Portuguese explorers started spotting the islands of Seychelles in the early years of the 16th century. It was Vasco da Gama who first made a definite identification of Seychelles in 1502. The coral reefs he discovered were named Amirantes (Admiral Islands), after his title 'Admiral' in 1517, while the surrounding granite islands came to be known as 'The seven sisters'. However, the islands remained mostly uninhabited until the 17th century.
British Discovery and the advent of Pirates
French Colonization and Settlement
British Rule in Seychelles
Even though Seychelles became an official British crown colony in 1903 and got separated from Mauritius, the French influence on the language and culture of Seychelles people did not perish. The social structure of Seychelles was dominated by a small group of French-speaking plantation owners while the major chunk of the population consisted of landless descendants of slaves who conversed in their local tongue - Creole.
Sir Ernest Bickhame Sweet-Escott, the first British governor of Seychelles, installed a replica of the Big Ben tower in the centre of the capital of Seychelles, Victoria.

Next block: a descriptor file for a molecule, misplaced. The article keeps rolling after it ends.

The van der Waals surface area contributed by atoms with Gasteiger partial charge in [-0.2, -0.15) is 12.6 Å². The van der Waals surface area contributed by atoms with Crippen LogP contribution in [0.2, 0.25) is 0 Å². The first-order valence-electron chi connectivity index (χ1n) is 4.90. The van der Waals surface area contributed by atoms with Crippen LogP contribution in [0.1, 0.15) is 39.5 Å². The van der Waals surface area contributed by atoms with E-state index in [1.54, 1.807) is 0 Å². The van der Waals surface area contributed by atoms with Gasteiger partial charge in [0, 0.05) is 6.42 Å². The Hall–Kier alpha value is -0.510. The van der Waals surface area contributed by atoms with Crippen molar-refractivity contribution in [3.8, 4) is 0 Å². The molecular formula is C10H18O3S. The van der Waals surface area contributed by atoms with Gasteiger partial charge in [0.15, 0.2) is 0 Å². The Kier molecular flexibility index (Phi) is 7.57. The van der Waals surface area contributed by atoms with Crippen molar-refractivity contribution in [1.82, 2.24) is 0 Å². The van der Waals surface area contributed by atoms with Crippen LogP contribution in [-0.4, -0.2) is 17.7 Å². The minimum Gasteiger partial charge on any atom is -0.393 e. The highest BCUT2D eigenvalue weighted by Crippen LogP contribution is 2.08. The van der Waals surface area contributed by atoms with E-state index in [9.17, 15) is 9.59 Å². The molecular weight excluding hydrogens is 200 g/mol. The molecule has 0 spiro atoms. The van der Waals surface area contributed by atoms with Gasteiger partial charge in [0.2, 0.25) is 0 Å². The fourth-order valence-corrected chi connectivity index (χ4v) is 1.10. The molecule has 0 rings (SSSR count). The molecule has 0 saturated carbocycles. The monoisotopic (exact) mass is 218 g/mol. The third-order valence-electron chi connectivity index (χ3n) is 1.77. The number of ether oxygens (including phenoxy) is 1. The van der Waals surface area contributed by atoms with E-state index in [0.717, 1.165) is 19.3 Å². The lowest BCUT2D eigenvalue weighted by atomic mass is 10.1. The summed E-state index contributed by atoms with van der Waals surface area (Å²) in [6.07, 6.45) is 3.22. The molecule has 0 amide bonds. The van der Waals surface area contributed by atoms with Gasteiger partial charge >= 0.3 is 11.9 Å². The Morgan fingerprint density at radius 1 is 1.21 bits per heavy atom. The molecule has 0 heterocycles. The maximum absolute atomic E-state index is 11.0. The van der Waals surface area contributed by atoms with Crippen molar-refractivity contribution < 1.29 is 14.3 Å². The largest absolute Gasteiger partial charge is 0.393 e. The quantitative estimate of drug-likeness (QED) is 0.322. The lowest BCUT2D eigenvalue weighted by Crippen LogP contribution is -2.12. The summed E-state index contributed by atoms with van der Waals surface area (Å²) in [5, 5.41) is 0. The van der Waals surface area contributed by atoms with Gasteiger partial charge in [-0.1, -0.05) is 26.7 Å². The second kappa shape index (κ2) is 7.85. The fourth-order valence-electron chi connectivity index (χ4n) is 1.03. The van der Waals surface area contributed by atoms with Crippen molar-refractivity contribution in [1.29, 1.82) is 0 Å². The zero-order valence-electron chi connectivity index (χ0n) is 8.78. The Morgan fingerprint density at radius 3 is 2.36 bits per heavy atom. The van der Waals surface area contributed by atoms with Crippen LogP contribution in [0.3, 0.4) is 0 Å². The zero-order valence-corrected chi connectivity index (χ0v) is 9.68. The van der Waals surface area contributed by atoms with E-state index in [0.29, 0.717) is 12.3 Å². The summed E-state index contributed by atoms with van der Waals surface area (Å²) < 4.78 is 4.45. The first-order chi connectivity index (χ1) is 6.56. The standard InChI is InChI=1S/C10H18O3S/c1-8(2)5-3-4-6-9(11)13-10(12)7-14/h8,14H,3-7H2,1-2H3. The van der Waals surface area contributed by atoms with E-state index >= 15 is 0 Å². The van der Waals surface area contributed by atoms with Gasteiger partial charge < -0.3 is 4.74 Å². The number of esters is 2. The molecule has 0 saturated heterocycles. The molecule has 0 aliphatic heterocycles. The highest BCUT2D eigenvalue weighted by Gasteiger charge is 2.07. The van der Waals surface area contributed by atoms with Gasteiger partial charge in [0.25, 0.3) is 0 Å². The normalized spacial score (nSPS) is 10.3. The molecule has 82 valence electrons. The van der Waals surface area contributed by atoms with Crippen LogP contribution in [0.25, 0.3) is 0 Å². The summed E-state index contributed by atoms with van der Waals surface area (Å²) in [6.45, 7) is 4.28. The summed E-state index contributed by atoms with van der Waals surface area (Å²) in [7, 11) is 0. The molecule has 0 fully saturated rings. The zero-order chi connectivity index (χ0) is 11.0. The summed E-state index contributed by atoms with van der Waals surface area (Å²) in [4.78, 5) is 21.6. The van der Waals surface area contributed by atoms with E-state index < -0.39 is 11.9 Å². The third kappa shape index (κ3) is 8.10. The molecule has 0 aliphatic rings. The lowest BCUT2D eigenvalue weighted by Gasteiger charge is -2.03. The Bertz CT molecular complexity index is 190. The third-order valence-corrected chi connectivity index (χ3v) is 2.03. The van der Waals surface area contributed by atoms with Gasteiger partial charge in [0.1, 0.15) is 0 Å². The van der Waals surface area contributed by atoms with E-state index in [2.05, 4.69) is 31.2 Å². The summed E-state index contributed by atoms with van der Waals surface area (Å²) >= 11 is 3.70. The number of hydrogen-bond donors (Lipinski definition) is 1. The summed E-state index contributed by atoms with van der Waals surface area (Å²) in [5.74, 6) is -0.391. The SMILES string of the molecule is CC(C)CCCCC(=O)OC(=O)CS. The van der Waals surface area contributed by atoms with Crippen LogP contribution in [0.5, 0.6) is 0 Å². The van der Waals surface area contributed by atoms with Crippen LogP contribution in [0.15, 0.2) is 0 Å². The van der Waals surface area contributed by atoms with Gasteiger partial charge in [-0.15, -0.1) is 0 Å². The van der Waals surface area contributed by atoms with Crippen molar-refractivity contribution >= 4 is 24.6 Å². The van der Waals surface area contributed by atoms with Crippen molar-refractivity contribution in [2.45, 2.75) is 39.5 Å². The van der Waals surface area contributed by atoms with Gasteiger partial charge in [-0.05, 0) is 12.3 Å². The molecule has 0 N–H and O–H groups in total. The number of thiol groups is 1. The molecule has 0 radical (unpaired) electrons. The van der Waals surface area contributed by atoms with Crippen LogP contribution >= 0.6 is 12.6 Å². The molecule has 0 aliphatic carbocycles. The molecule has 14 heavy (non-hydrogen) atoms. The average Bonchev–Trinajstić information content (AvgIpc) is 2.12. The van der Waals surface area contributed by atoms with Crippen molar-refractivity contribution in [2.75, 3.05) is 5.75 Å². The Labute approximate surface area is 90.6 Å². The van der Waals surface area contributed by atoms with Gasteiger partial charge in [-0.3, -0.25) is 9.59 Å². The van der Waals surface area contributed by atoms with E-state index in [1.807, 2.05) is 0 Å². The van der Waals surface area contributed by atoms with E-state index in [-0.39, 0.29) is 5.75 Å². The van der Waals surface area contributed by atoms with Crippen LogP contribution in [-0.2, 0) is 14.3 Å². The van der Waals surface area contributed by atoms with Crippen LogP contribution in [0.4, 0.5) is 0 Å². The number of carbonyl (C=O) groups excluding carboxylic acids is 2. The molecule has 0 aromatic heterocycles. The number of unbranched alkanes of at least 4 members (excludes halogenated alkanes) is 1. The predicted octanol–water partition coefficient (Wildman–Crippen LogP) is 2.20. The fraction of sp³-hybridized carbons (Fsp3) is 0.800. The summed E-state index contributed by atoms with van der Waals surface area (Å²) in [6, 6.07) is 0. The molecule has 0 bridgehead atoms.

Coming of Political Parties and Democracy
How did Seychelles become a Popular Tourist Destination?
Legends of Coco de Mer
Malay seamen are said to have seen the seeds "falling upwards" from the depths of the ocean, fueling the belief that the seeds were borne from the underwater palm trees. They also believed that the trees were home to a huge bird-like creature called Garuda.
The discovery of the real Coco de Mer trees in 1743 gave rise to new legends. The local folklore tells the story of the seed of Coco de Mer, which is borne by the female plant and the phallic-shaped catkin which grows on male trees, who make passionate love on stormy nights, and anyone who witnesses their mating dies or go blind. Rings a bell, right?!